Fifthly, international support. Israel needs an international protective umbrella. That was the case when Herzl decided in Basel that the national home would be internationally legally assured, and it is the case today, when we need the support of the UN Security Council in our struggle against attempts to harm us. An Israel retreating from democracy would enjoy less support and protection in the global arena.

The Jewish and democratic state

The two legs on which Israel stands – the national and the democratic – are crucial to its existence. An attempt to shorten or lengthen one leg could cause the body to lose its equilibrium and fall. However, the existence of the state on these two equal legs poses significant challenges that future generations will have to address and resolve.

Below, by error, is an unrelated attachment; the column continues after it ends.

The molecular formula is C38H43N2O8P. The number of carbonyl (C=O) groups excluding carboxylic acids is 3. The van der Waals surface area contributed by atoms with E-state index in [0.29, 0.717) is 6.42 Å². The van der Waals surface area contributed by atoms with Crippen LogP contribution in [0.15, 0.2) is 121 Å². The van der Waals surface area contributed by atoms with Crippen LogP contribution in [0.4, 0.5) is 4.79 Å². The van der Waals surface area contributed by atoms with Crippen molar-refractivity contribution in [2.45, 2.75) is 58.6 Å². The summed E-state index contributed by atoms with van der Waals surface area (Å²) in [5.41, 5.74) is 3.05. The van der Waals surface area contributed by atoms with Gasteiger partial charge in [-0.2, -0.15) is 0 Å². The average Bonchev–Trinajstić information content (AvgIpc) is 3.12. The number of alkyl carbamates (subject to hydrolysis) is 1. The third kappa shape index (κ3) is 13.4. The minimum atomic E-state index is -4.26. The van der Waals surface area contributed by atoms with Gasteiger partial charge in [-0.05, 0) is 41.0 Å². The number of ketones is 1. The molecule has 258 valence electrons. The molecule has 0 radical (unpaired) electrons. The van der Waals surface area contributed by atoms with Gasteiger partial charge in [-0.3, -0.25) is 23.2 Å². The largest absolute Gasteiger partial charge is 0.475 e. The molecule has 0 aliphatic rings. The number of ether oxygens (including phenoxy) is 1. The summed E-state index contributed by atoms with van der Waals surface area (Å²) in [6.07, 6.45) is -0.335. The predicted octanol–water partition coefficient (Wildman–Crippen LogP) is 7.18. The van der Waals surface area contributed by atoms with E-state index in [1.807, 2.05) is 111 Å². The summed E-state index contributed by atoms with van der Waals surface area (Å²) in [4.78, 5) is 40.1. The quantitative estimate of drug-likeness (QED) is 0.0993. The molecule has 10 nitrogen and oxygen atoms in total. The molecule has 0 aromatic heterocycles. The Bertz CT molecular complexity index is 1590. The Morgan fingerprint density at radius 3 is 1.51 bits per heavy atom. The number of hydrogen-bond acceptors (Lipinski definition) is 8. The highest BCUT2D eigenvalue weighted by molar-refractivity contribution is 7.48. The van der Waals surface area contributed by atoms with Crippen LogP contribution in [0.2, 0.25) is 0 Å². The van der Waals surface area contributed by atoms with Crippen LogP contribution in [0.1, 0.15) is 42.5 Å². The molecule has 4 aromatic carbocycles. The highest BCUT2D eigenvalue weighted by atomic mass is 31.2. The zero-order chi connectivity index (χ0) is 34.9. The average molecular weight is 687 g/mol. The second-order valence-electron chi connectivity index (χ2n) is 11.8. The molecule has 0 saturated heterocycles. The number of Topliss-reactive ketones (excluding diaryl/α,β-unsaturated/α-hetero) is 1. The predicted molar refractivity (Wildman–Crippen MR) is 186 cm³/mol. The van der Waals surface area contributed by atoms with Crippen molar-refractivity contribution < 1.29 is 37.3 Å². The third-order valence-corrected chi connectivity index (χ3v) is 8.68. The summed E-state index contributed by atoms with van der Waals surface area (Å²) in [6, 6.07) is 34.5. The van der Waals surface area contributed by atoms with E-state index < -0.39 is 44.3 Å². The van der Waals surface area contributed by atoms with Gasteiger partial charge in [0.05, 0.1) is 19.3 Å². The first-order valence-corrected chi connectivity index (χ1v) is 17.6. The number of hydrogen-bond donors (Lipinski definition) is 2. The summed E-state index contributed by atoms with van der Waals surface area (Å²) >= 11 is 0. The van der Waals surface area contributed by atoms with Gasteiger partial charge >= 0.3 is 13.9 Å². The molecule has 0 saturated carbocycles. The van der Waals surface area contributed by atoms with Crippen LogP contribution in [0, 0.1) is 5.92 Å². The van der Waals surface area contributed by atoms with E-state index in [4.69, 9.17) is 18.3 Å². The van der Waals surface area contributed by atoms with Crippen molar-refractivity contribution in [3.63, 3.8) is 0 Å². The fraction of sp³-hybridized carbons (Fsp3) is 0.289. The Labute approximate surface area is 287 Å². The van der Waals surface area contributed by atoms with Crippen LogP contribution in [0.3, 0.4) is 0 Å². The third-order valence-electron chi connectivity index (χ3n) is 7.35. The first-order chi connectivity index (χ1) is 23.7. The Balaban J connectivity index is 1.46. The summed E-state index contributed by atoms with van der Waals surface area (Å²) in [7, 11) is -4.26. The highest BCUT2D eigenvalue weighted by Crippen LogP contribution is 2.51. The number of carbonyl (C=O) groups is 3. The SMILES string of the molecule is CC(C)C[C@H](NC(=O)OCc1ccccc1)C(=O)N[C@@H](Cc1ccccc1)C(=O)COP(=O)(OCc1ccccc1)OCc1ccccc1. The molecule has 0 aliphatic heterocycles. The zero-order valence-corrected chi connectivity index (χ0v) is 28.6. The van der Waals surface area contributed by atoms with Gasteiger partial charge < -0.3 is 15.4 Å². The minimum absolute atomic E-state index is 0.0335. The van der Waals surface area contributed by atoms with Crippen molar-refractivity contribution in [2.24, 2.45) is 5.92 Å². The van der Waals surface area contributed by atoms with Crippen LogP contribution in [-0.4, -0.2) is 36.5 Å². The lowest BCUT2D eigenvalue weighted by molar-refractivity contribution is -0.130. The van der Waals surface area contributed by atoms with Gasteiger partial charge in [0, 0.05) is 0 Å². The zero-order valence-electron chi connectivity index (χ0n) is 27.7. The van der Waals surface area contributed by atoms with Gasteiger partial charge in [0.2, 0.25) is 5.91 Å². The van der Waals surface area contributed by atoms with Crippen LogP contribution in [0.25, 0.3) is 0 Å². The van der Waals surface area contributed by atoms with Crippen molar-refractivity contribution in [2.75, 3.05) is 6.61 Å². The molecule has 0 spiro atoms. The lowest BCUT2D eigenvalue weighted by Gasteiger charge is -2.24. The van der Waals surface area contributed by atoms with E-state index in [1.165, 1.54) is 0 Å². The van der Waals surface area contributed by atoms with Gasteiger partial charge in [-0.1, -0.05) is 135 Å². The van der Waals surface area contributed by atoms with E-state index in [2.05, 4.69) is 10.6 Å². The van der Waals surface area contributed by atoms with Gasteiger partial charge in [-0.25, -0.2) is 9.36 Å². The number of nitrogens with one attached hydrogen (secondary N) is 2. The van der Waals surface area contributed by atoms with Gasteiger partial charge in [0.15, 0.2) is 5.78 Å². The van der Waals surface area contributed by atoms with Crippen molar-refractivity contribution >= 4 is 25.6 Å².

What are these challenges?

To remain one people